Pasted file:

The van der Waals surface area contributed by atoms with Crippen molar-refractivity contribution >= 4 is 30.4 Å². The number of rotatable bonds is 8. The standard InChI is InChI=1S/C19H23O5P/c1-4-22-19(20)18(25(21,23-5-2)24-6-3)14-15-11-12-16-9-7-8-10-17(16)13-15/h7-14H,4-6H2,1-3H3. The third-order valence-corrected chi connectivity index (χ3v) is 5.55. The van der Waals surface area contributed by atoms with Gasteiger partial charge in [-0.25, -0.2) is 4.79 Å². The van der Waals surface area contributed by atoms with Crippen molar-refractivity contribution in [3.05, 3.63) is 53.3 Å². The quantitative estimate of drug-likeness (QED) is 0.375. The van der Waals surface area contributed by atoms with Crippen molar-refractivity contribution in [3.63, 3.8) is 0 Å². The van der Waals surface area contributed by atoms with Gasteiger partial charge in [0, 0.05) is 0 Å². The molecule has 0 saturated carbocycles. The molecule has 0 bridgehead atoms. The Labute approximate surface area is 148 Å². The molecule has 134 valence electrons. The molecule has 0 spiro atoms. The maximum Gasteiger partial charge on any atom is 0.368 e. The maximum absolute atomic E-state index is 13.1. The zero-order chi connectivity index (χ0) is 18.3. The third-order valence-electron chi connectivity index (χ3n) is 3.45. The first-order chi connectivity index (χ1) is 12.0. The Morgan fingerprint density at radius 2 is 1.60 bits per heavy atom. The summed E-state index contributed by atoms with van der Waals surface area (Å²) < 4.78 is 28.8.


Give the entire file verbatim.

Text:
The van der Waals surface area contributed by atoms with Crippen molar-refractivity contribution >= 4 is 30.4 Å². The number of rotatable bonds is 8. The standard InChI is InChI=1S/C19H23O5P/c1-4-22-19(20)18(25(21,23-5-2)24-6-3)14-15-11-12-16-9-7-8-10-17(16)13-15/h7-14H,4-6H2,1-3H3. The third-order valence-corrected chi connectivity index (χ3v) is 5.55. The van der Waals surface area contributed by atoms with Gasteiger partial charge in [-0.25, -0.2) is 4.79 Å². The van der Waals surface area contributed by atoms with Crippen molar-refractivity contribution in [3.05, 3.63) is 53.3 Å². The quantitative estimate of drug-likeness (QED) is 0.375. The van der Waals surface area contributed by atoms with Crippen molar-refractivity contribution in [3.63, 3.8) is 0 Å². The van der Waals surface area contributed by atoms with Gasteiger partial charge in [0, 0.05) is 0 Å². The molecule has 0 saturated carbocycles. The molecule has 0 bridgehead atoms. The Labute approximate surface area is 148 Å². The molecule has 134 valence electrons. The molecule has 0 spiro atoms. The maximum Gasteiger partial charge on any atom is 0.368 e. The maximum absolute atomic E-state index is 13.1. The zero-order chi connectivity index (χ0) is 18.3. The third-order valence-electron chi connectivity index (χ3n) is 3.45. The first-order chi connectivity index (χ1) is 12.0. The Morgan fingerprint density at radius 2 is 1.60 bits per heavy atom. The summed E-state index contributed by atoms with van der Waals surface area (Å²) < 4.78 is 28.8.